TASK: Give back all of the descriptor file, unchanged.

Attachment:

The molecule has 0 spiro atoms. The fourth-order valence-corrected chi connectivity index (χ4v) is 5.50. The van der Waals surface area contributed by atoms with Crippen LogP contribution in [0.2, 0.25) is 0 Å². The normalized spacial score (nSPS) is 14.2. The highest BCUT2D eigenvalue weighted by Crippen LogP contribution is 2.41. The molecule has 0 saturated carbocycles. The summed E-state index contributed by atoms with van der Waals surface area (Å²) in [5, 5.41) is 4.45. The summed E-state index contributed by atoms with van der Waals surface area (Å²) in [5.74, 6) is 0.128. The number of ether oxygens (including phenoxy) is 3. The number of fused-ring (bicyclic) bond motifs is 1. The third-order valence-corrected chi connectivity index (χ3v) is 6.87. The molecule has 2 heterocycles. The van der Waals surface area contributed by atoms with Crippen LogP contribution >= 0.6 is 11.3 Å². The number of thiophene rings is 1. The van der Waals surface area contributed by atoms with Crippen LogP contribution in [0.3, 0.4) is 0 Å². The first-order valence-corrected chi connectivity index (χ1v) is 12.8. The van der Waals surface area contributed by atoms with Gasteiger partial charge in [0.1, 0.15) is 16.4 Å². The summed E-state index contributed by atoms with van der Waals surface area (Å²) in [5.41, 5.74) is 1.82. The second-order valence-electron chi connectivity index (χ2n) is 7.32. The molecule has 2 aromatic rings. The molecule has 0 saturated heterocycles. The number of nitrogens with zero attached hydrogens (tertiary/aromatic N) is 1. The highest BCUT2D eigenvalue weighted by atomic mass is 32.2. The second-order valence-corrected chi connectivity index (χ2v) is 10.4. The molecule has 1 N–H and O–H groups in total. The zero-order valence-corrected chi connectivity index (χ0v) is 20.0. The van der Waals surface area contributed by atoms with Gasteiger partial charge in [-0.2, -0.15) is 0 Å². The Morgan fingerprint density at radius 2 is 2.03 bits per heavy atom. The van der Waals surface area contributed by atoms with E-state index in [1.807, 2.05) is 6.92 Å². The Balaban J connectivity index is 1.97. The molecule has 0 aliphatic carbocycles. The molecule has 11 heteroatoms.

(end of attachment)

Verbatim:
The molecule has 0 spiro atoms. The fourth-order valence-corrected chi connectivity index (χ4v) is 5.50. The van der Waals surface area contributed by atoms with Crippen LogP contribution in [0.2, 0.25) is 0 Å². The normalized spacial score (nSPS) is 14.2. The highest BCUT2D eigenvalue weighted by Crippen LogP contribution is 2.41. The molecule has 0 saturated carbocycles. The summed E-state index contributed by atoms with van der Waals surface area (Å²) in [5, 5.41) is 4.45. The summed E-state index contributed by atoms with van der Waals surface area (Å²) in [5.74, 6) is 0.128. The number of ether oxygens (including phenoxy) is 3. The number of fused-ring (bicyclic) bond motifs is 1. The third-order valence-corrected chi connectivity index (χ3v) is 6.87. The molecule has 2 heterocycles. The van der Waals surface area contributed by atoms with Crippen LogP contribution >= 0.6 is 11.3 Å². The number of thiophene rings is 1. The van der Waals surface area contributed by atoms with Crippen LogP contribution in [0.3, 0.4) is 0 Å². The first-order valence-corrected chi connectivity index (χ1v) is 12.8. The van der Waals surface area contributed by atoms with Gasteiger partial charge in [0.1, 0.15) is 16.4 Å². The summed E-state index contributed by atoms with van der Waals surface area (Å²) in [5.41, 5.74) is 1.82. The second-order valence-electron chi connectivity index (χ2n) is 7.32. The molecule has 2 aromatic rings. The molecule has 0 saturated heterocycles. The number of nitrogens with zero attached hydrogens (tertiary/aromatic N) is 1. The highest BCUT2D eigenvalue weighted by atomic mass is 32.2. The second-order valence-corrected chi connectivity index (χ2v) is 10.4. The molecule has 1 N–H and O–H groups in total. The zero-order valence-corrected chi connectivity index (χ0v) is 20.0. The van der Waals surface area contributed by atoms with Gasteiger partial charge in [-0.2, -0.15) is 0 Å². The Morgan fingerprint density at radius 2 is 2.03 bits per heavy atom. The van der Waals surface area contributed by atoms with E-state index in [1.807, 2.05) is 6.92 Å². The Balaban J connectivity index is 1.97. The molecule has 0 aliphatic carbocycles. The molecule has 11 heteroatoms.